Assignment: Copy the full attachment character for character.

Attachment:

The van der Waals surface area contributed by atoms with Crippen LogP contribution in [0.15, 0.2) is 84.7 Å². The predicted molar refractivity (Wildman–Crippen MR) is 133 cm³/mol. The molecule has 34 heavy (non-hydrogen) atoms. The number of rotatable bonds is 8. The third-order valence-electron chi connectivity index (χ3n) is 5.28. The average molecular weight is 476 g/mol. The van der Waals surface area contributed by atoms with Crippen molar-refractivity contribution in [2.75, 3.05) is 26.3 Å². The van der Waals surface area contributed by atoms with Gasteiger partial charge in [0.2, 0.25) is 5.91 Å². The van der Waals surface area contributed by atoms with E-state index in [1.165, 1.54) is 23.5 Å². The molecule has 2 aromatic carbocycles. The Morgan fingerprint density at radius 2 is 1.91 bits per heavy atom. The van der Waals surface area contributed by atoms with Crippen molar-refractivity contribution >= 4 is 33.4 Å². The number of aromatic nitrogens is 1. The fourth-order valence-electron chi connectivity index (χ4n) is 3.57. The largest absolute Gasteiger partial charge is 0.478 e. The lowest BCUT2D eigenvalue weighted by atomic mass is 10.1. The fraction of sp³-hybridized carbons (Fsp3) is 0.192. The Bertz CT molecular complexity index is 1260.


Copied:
The van der Waals surface area contributed by atoms with Crippen LogP contribution in [0.15, 0.2) is 84.7 Å². The predicted molar refractivity (Wildman–Crippen MR) is 133 cm³/mol. The molecule has 34 heavy (non-hydrogen) atoms. The number of rotatable bonds is 8. The third-order valence-electron chi connectivity index (χ3n) is 5.28. The average molecular weight is 476 g/mol. The van der Waals surface area contributed by atoms with Crippen molar-refractivity contribution in [2.75, 3.05) is 26.3 Å². The van der Waals surface area contributed by atoms with Gasteiger partial charge in [0.2, 0.25) is 5.91 Å². The van der Waals surface area contributed by atoms with E-state index in [1.165, 1.54) is 23.5 Å². The molecule has 2 aromatic carbocycles. The Morgan fingerprint density at radius 2 is 1.91 bits per heavy atom. The van der Waals surface area contributed by atoms with Crippen molar-refractivity contribution >= 4 is 33.4 Å². The number of aromatic nitrogens is 1. The fourth-order valence-electron chi connectivity index (χ4n) is 3.57. The largest absolute Gasteiger partial charge is 0.478 e. The lowest BCUT2D eigenvalue weighted by atomic mass is 10.1. The fraction of sp³-hybridized carbons (Fsp3) is 0.192. The Bertz CT molecular complexity index is 1260.